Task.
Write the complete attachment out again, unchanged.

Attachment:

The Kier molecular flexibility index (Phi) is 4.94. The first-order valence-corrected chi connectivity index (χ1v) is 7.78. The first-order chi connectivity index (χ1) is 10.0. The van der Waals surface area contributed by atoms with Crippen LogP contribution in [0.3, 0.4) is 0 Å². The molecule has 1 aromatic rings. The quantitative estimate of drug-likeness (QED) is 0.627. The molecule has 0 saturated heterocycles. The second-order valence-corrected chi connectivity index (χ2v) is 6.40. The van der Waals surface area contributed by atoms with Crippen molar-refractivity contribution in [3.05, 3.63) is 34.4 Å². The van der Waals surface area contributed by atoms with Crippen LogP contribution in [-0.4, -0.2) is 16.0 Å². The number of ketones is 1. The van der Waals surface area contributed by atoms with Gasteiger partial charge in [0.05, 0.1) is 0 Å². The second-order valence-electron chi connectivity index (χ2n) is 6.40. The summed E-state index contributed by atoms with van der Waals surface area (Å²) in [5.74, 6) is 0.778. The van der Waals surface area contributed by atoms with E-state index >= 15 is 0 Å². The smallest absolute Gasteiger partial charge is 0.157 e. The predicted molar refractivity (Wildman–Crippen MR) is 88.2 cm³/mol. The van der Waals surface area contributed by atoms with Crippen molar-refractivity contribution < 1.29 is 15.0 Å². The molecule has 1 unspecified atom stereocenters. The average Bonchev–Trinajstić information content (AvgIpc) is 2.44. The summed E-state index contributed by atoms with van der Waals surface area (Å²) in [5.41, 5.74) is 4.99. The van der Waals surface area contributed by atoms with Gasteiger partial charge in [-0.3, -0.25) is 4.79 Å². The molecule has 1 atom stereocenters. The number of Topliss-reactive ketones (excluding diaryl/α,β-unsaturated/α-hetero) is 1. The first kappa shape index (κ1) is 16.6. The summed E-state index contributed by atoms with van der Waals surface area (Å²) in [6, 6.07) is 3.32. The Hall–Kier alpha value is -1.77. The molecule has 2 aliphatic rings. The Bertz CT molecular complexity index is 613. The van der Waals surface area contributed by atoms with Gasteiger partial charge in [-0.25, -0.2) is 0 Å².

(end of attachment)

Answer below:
The Kier molecular flexibility index (Phi) is 4.94. The first-order valence-corrected chi connectivity index (χ1v) is 7.78. The first-order chi connectivity index (χ1) is 10.0. The van der Waals surface area contributed by atoms with Crippen LogP contribution in [0.3, 0.4) is 0 Å². The molecule has 1 aromatic rings. The quantitative estimate of drug-likeness (QED) is 0.627. The molecule has 0 saturated heterocycles. The second-order valence-corrected chi connectivity index (χ2v) is 6.40. The van der Waals surface area contributed by atoms with Crippen molar-refractivity contribution in [3.05, 3.63) is 34.4 Å². The van der Waals surface area contributed by atoms with Crippen LogP contribution in [-0.4, -0.2) is 16.0 Å². The number of ketones is 1. The van der Waals surface area contributed by atoms with Gasteiger partial charge in [0.05, 0.1) is 0 Å². The second-order valence-electron chi connectivity index (χ2n) is 6.40. The summed E-state index contributed by atoms with van der Waals surface area (Å²) in [5.74, 6) is 0.778. The van der Waals surface area contributed by atoms with E-state index >= 15 is 0 Å². The smallest absolute Gasteiger partial charge is 0.157 e. The predicted molar refractivity (Wildman–Crippen MR) is 88.2 cm³/mol. The van der Waals surface area contributed by atoms with Crippen molar-refractivity contribution < 1.29 is 15.0 Å². The molecule has 1 unspecified atom stereocenters. The average Bonchev–Trinajstić information content (AvgIpc) is 2.44. The summed E-state index contributed by atoms with van der Waals surface area (Å²) in [5.41, 5.74) is 4.99. The van der Waals surface area contributed by atoms with Gasteiger partial charge in [-0.3, -0.25) is 4.79 Å². The molecule has 1 atom stereocenters. The number of Topliss-reactive ketones (excluding diaryl/α,β-unsaturated/α-hetero) is 1. The first kappa shape index (κ1) is 16.6. The summed E-state index contributed by atoms with van der Waals surface area (Å²) in [6, 6.07) is 3.32. The Hall–Kier alpha value is -1.77. The molecule has 2 aliphatic rings. The Bertz CT molecular complexity index is 613. The van der Waals surface area contributed by atoms with Gasteiger partial charge in [-0.25, -0.2) is 0 Å².